Dramatisation of the events leading up to the capture and death of Osama Bin Laden, al-Qaeda mastermind and the world's terrorist non pareil. The film - augmented by actual news video and photos - follows snatch squad Seal Team Six as they prepare for their mission to nab America's most wanted from his Pakistani bolthole. Switching between CIA HQ in Virginia and the team on the ground, it's a nail-biting true-to-life action yarn.
Alvin "Xzibit" Joiner
There was a certain inevitabilty that America would one day capture Osama Bin Laden - dead or alive. And there was an equal certainty that they'd make a film celebrating it.
This hit the screens before Oscar-winning director Kathryn Bigelow's Zero Dark Thirty but basically tells the same story - how miffed Uncle Sam's most wanted is tracked and grabbed from his Pakistani refuge.
Shot in a grainy docu-drama style, it's a solid albeit propagandist movie, featuring familiar faces such as Easy A's Cam Gigandet, American Pie's Eddie Kaye Thomas and The Dark Knight's William Fichtner.
After gleaning intelligence (possibly under torture), the beardy al-Qaeda mastermind is tracked to a high-walled, tinted-windowed compound just outside the city of Abbottabad.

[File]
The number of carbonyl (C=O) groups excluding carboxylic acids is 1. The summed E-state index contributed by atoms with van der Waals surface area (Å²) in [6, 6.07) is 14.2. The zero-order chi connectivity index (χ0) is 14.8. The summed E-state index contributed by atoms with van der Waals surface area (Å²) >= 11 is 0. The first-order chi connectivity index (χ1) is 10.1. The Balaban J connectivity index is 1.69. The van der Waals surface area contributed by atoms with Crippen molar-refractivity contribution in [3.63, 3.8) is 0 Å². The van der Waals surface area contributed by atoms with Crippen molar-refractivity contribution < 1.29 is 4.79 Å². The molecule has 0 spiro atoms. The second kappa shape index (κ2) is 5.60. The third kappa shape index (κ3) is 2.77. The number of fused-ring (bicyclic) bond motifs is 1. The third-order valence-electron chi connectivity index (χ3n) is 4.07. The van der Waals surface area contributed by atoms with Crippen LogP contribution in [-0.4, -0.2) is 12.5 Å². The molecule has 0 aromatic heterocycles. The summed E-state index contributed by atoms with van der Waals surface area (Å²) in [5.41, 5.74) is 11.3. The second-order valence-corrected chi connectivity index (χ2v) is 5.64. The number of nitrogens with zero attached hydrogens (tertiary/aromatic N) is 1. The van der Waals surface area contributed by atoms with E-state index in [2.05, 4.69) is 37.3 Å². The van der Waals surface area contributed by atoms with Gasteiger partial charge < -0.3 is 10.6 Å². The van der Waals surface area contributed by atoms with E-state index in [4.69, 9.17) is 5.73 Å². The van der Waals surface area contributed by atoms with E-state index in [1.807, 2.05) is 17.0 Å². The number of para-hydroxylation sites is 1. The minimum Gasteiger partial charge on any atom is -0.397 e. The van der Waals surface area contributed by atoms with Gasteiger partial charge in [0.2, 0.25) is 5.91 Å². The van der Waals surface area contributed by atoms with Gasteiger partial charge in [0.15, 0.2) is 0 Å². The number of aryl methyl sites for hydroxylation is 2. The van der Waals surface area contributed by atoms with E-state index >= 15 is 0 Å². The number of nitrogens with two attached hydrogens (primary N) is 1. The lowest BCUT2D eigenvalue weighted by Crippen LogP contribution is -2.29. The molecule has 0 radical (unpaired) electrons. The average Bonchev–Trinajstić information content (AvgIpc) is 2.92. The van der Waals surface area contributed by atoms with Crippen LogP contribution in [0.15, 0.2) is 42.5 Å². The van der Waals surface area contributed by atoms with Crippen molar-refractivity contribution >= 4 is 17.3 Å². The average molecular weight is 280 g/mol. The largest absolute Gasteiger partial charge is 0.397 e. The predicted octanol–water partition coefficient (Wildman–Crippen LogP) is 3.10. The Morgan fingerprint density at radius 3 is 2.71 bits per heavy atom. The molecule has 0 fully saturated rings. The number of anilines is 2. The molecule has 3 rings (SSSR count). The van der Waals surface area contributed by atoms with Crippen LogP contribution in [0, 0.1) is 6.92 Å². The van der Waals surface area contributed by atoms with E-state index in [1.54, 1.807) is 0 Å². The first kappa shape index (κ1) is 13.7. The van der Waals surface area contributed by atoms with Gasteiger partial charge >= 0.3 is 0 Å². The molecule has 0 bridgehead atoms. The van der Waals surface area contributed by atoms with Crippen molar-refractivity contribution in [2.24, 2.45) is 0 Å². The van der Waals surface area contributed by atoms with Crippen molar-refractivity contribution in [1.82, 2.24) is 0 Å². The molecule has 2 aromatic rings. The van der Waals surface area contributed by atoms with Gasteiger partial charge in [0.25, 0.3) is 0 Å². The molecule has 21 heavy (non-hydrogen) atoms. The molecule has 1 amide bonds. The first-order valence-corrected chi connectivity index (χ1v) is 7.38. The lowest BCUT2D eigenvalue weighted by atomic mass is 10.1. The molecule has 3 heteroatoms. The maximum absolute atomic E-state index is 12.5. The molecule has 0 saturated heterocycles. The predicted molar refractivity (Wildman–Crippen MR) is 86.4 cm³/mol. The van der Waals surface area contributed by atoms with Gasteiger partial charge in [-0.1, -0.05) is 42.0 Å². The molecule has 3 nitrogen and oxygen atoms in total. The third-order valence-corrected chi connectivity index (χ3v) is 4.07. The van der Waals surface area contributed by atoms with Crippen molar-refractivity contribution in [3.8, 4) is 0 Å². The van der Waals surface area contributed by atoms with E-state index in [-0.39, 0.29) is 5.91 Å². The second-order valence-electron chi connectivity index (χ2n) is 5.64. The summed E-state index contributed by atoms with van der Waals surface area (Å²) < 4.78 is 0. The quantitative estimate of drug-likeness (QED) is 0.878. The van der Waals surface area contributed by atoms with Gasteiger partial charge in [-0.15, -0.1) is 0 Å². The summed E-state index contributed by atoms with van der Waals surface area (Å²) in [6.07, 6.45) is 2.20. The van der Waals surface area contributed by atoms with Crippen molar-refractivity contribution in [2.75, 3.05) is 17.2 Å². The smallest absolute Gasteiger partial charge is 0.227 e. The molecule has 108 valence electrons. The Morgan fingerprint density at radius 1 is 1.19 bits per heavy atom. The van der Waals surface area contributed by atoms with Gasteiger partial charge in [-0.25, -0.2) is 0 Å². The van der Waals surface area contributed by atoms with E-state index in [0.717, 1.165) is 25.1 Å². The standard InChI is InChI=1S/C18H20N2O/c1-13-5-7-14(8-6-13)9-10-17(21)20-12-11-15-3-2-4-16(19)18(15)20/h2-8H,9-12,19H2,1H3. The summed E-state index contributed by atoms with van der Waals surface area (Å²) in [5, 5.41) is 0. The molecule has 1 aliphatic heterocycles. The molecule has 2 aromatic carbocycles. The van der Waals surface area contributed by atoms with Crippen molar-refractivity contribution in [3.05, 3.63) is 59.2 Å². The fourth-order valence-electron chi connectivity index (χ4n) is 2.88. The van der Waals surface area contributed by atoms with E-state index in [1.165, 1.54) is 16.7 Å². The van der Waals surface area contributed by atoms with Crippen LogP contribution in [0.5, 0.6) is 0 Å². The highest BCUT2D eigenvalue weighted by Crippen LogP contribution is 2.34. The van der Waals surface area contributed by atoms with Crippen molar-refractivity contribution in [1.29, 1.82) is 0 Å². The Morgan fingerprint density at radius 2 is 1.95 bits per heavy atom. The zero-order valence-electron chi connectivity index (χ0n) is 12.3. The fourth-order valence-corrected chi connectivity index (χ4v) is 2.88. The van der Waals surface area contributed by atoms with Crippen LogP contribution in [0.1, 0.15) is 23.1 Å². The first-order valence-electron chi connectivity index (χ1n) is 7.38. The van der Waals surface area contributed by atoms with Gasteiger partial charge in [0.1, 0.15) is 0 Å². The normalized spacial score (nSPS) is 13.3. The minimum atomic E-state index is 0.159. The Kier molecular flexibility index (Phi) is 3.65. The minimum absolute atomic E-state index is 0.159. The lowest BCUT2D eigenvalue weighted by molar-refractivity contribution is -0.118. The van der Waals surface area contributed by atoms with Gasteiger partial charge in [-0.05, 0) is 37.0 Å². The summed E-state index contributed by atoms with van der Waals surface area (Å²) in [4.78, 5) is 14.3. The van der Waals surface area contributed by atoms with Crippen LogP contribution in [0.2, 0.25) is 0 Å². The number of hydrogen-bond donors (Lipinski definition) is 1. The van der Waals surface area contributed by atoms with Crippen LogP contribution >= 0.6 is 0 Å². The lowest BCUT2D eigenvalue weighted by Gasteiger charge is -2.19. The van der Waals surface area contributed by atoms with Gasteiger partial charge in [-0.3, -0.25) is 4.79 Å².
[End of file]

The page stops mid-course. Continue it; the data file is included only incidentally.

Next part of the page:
However, his existence is unconfirmed until Kaye Thomas's CIA hotshot spots that the barrel of a compound guard's Kalashnikov matches that of an AK-47 in a photo taken of the wily old terrorist years before.
Suddenly it's action stations. After the go-ahead from the White House, Seal Team Six - the sort of muscle-bound grunts you could see in Predator or - if you were being uncharitable - Black Hawk Down - is launched on a nocturnal mission from neighbouring Afghanistan.
(According to this, another nocturnal mission one of the squaddies embarked on was into the bed of the flaky wife of Gigandet's Stunner, the group's unsurprisingly put-out leader.)
As most viewers are aware, the mission - unlike the Linda Norgrove fiasco - goes without any hitches: Obama is taken out and his body flown off for an anonymous burial at sea.
It's a workmanlike account of events that acted as a sort of universal closure for a gung-ho America which convinced itself that you really could wage a war against terrorism.
Let's just hope there's not a sequel.